Tennis champion Serena Williams knows too well the systemic racism Black women face in their professional lives. In a recent piece for Fortune Magazine, Williams advocated for equal salaries and brought Black Women’s Equal Pay Day, which was Monday, July 31st.
“I’d like to acknowledge the many realities Black women face every day,” she writes. “To recognize that women of color have to work—on average—eight months longer to earn the same as their male counterparts do in one year. To bring attention to the fact that Black women earn 17 percent less than their white female counterparts and that black women are paid 63 percent of the dollar men are paid. Even Black women who have earned graduate degrees get paid less at every level. This is as true in inner cities as it is in Silicon Valley.”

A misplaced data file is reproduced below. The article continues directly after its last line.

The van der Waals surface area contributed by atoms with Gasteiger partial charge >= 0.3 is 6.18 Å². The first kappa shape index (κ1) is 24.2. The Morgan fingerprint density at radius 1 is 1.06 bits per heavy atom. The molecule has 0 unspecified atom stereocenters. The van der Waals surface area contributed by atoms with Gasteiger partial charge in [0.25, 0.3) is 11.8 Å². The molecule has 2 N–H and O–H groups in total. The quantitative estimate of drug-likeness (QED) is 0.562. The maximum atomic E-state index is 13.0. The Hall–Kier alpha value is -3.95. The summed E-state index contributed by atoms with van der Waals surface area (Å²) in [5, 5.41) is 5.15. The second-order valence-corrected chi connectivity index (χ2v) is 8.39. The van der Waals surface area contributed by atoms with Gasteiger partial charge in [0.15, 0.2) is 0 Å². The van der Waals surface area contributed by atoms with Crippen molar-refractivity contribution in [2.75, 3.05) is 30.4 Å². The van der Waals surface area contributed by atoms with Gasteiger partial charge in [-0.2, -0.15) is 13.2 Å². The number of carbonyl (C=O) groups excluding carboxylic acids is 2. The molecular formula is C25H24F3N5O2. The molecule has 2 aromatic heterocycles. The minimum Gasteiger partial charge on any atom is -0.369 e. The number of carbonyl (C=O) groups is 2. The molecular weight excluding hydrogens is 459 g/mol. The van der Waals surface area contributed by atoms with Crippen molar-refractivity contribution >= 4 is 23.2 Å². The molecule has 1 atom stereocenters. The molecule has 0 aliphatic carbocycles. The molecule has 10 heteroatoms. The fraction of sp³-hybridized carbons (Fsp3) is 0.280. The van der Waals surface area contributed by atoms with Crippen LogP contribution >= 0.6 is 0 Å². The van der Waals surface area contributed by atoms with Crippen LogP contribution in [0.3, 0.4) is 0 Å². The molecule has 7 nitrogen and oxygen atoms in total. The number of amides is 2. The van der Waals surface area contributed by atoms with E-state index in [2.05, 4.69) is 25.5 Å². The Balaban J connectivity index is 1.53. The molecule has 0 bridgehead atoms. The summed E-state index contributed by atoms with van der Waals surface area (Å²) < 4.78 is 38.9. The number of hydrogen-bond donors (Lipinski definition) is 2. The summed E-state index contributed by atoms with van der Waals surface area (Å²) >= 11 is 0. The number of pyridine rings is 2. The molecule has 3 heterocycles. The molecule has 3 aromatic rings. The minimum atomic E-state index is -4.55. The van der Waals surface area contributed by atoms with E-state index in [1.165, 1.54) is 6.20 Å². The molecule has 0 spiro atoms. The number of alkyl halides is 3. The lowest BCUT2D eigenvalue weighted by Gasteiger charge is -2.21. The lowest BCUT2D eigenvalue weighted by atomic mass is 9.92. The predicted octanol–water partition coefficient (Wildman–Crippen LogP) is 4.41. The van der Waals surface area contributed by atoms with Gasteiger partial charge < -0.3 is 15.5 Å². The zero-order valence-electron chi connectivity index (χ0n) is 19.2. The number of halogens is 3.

Williams is no stranger to the pay gap. As reported by the Huffington Post, she has at various times been paid less than her White male counterparts. She also briefly mentioned other ways she’d been discriminated against throughout her career. Her comments come on the heels of racist comments about her pregnancy, as well as gross underestimation of her talents. Williams wrote that if she’d never played tennis, she would be one of the “other 24 million black women in America” who are underpaid for their labor.
While Williams urged women to “change the story” and “fight for every penny,” the pathway to those goals still remains elusive. Williams didn’t suggest specific steps to organizing for better pay, and she admitted that she was still trying to figure out how she could “move the needle.” While her op-ed seemed to address Black women, Fortune’s primary audience is White, wealthy men. Ultimately, Williams used her platform to raise White awareness about an issue Black men and women have encountered since Plymoth Rock landed on them.